Search Menu

Meaning of ‘Wrong One’ by ‘GloRilla’

Released: 2023

“Wrong One” by GloRilla, featuring a powerhouse lineup from CMG The Label including Gloss Up, Slimeroni, K Carbon, and Aleza, with production by Tay Keith, isn’t just a track; it’s a bold declaration of independence and self-assurance. At its core, this jam is all about asserting dominance, refusing to be played by anyone, and making it clear that underestimating them is a fatal mistake. It’s packed with confidence, a touch of humor, and real talk about relationships, social media, and the hustle.

The opening line “He had the right game, but he just picked the wrong one” sets the tone. Here, GloRilla flips the script on a dude thinking he’s smart enough to play her. She’s quick to check him, showing she’s not the one to be underestimated—she’s her “daddy’s son” in the sense that she inherits toughness and isn’t fooled easily. The phrase “Slime, hoe! When it come to doggin’ niggas, I do that for fun” further emphasizes her prowess in controlling the game, not just surviving but thriving and enjoying it.

The lyrics weave through braggadocio and real talk, with lines like “Shit on bitches all year, I don’t let bitches get a season” and “He ask what nigga I be rappin’ ’bout, I told him, ‘I’m just rhymin’, baby’.” These lines are clever plays on words, mixing literal and figurative language to assert dominance over both men and rivals. The notion of “shitting” on others is a metaphor for outperforming and overshadowing them consistently, while the IG line adds a layer about attracting attention effortlessly, even when it’s not intended.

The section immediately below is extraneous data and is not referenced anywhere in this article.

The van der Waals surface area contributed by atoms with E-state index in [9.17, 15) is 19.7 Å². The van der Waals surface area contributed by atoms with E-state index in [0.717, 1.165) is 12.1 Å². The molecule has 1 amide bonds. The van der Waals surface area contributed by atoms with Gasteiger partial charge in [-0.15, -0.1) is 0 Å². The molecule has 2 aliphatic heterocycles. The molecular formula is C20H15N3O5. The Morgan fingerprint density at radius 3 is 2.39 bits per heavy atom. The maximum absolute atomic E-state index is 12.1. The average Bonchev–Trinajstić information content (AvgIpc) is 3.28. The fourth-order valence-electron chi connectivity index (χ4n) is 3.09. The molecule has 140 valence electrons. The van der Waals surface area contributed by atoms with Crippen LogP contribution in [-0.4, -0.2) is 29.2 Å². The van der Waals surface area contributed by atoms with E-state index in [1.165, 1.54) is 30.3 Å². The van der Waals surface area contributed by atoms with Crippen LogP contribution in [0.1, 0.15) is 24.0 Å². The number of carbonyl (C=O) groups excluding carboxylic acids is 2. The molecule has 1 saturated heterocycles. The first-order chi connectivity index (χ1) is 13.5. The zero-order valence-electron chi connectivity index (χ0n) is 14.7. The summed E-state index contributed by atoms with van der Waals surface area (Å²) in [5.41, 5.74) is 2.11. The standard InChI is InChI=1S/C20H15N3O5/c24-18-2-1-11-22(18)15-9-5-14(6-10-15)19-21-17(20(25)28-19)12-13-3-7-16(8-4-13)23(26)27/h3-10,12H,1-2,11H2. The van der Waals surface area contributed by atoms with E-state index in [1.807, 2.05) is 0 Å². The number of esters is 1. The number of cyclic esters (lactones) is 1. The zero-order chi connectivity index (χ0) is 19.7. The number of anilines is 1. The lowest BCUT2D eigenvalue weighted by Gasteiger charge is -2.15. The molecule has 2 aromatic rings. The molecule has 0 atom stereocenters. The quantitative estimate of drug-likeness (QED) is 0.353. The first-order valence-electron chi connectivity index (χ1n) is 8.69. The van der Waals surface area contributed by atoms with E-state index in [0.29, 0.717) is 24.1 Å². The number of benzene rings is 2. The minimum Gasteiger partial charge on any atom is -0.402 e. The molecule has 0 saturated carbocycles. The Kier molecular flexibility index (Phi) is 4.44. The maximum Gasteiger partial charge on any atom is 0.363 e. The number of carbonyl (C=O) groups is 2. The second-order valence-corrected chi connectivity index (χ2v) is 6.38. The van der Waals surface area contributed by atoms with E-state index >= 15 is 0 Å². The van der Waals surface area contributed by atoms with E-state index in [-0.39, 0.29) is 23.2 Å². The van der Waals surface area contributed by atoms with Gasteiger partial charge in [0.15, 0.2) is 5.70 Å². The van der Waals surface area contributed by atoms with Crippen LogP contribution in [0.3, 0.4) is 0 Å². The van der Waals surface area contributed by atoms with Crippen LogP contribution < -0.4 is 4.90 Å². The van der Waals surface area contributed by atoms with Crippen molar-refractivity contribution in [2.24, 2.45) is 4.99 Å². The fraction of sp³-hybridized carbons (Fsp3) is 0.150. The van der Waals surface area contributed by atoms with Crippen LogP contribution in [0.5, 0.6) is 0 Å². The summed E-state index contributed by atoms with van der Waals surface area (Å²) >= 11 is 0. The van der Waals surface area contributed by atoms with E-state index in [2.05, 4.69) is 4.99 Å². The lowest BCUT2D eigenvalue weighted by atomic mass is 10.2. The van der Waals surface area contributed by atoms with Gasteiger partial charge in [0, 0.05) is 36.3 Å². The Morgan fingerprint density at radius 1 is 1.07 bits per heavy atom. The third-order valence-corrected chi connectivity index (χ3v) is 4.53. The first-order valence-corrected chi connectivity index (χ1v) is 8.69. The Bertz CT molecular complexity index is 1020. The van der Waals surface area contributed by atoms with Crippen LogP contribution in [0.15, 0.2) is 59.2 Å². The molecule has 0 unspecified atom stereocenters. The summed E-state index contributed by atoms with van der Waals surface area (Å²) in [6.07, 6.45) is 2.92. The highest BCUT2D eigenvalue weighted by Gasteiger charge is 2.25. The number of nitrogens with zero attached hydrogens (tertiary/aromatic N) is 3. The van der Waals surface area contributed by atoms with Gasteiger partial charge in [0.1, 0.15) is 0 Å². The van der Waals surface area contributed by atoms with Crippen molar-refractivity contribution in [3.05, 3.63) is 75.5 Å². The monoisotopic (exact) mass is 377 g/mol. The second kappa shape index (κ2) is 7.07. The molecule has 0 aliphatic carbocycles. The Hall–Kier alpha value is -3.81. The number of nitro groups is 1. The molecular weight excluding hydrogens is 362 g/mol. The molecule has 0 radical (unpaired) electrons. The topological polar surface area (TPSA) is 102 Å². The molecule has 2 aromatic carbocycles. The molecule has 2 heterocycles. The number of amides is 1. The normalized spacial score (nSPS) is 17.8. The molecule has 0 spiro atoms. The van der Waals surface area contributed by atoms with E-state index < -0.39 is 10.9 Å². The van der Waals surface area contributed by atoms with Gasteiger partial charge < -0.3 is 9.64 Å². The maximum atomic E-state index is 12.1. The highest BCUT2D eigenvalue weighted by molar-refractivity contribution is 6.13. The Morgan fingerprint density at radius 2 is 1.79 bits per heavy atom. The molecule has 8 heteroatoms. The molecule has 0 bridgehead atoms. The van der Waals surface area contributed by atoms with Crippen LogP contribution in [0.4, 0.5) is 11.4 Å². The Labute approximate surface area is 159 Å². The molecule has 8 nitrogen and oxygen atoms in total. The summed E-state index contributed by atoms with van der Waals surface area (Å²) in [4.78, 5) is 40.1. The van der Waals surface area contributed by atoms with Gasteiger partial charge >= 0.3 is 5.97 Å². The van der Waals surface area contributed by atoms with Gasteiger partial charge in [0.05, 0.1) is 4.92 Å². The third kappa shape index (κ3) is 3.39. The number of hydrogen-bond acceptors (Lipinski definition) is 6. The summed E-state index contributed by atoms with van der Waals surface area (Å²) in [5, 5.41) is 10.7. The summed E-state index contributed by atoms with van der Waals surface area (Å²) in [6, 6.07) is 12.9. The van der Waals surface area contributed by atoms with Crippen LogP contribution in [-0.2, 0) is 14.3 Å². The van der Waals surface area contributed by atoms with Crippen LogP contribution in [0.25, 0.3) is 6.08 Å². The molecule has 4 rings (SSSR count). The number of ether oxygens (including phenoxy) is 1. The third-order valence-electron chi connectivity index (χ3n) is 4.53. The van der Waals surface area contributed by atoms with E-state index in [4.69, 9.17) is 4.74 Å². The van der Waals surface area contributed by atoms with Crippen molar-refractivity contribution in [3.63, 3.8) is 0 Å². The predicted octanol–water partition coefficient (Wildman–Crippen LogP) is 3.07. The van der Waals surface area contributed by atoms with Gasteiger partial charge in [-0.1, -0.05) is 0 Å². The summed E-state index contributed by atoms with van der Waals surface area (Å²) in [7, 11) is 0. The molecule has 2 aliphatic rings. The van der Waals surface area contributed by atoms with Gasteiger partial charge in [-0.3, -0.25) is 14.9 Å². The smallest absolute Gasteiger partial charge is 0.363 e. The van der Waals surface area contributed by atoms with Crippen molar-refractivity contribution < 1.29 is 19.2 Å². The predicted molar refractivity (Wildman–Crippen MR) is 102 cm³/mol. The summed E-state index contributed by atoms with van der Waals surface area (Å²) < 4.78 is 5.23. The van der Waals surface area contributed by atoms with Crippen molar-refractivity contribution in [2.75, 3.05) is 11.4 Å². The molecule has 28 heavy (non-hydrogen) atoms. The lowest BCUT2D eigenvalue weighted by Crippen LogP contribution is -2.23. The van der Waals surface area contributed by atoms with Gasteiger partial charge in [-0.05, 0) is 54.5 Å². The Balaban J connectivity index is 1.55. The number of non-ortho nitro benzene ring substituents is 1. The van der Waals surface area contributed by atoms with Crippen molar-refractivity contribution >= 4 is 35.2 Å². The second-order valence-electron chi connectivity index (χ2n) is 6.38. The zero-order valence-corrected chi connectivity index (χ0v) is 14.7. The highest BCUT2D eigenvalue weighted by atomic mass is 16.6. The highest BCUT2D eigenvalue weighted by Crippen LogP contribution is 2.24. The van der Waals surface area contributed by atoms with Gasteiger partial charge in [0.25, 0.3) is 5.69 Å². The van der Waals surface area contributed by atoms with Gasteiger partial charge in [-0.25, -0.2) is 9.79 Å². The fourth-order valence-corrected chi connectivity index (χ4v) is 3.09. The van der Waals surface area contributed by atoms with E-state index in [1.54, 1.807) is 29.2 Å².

Then there’s a switch to discussing the dynamics of a relationship gone one-sided with “Uh, come get your nigga, he’s sendin’ me pictures / He givin’ me money and all of his weed.” This portrays a situation where a guy is trying too hard, offering material possessions and affection that are unreciprocated. GloRilla and her crew are painted as unattainable and uninterested, emphasizing their independence and how they’re beyond being impressed by such attempts.

In essence, “Wrong One” isn’t just about dismissing unworthy suitors or competitors; it’s a larger narrative on empowerment, self-respect, and knowing your worth. GloRilla and company use their verses to communicate a strong message: they’re in control, they set the rules, and they’re definitely not the ones to be messed with. It’s a modern anthem for anyone who’s ever been underestimated, making it clear they’ve picked the wrong one to play with.

Related Posts